Calm Chor: “Music was my lifeline”

calm chor around the time of his first gig
Calm Chor had a challenging DJ-debut at a 5-star nightclub. He had to work with two faders per channel and small fiddly EQ knobs.

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Calm Chor aka Ashvin Mani Sharma and I met during ADE 2016 in the vibrant Amsterdam based record shop InDeep&Dance. Later he told me some more about his youth and of course about his DJ debut. “I was praying that, due to my incompetence, I wouldn’t get sent back on the next flight."

“Music has always been very close to me. Since I was a small child and could barely walk, the first thing that I learnt to use was the cassette player. My parents knew that if they left me in front of the decks, I wouldn’t move from there. Some years later, we got a double cassette deck and I could record my own tapes. For me, this was a technological leap. I started making mix tapes for all my parents’ dance-parties by selecting tracks and placing them one after the other in a sort of roughly mixed medley. Later, in boarding school, the only illegal item I had was a Sony walkman.”

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“What I am trying to say, is that music was a lifeline for me. It made everything in my life better and in some cases bearable. In those days, I never considered music as a possible career, because in India this just wasn’t an option. My parents always wanted me to follow their footsteps and go into business. I myself was pretty sure of that as well, until I went to Goa as a teenager.”

Crazy alien music

“At the legendary Anjuna Flea Market in Goa I heard of a weekly Shore Bar party that started at sunset, so I set off to the beach to find it. As I got close, I heard the loud thumping bass and my ears perked up. Nothing prepared me for the sight of a thousand-plus people bouncing in unison to this crazy alien music. The image is branded in my mind.”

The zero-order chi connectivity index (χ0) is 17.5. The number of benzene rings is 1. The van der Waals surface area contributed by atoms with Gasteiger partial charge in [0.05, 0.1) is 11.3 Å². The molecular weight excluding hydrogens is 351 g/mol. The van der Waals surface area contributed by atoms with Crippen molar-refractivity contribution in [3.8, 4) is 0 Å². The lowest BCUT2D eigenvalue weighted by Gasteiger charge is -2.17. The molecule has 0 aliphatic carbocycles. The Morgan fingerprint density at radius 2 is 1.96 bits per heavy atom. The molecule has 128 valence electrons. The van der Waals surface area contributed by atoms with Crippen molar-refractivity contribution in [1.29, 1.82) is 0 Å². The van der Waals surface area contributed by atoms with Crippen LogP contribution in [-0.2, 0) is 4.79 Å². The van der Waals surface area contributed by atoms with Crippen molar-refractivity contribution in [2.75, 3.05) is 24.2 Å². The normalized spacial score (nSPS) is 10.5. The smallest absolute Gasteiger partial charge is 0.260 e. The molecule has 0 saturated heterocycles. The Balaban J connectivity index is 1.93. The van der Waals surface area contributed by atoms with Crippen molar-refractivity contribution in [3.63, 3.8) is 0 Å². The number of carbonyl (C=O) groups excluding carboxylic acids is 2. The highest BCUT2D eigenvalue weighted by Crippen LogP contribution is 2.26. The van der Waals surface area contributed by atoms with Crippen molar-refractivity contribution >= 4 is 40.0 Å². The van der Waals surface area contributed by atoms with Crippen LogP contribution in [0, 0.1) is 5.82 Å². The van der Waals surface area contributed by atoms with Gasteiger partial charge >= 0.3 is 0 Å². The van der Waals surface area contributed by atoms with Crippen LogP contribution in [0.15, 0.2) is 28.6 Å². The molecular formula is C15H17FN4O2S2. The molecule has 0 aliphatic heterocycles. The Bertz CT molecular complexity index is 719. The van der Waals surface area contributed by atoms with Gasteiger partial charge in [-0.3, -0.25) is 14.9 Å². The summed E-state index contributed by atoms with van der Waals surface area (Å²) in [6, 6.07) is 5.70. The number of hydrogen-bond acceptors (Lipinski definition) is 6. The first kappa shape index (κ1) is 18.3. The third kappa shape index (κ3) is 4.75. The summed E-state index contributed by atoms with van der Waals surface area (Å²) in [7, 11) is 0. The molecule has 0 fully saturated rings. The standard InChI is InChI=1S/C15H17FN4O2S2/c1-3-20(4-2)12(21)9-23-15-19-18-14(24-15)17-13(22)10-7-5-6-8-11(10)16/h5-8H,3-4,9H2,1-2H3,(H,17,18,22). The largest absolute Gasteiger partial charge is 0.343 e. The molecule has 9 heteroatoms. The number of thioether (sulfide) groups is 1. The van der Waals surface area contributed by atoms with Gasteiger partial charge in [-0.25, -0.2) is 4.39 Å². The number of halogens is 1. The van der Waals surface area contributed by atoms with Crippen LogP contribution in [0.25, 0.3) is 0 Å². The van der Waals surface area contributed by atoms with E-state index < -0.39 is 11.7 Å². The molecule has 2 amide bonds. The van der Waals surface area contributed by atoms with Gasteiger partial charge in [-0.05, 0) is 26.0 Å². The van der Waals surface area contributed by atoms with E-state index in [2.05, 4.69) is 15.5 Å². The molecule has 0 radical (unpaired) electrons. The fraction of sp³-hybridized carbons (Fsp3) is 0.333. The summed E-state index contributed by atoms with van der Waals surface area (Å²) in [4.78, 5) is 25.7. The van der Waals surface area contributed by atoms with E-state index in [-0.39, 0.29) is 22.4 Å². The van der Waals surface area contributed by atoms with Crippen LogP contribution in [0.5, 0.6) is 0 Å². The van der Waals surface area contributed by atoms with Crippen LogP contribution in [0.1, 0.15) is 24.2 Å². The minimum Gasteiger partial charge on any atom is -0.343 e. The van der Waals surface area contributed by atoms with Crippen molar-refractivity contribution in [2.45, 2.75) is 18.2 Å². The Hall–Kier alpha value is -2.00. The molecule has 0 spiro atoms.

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“I finished college with a degree in Economics but by the time of my graduation, I had lost all interest in any kind of business. All I wanted to do was to learn to produce this crazy music. Opportunities were limited though and without a computer or software I couldn’t even start. So, I took a loan from my dad and bought a keyboard and a Roland MC 303 and got started.“


“Soon I discovered a computer program called Rebirth and got sucked in further. I started making music with a friend, Tarun Shahani aka Boombaba, but making money with this was impossible at the time and none of the other jobs I tried, kept me interested for very long. I figured out that I would have to DJ to make money, because I still had a lot to learn about producing. By now my parents were getting antsy about my career choice and wanted me to join either one of them in their company. I was desperately in need for a job.”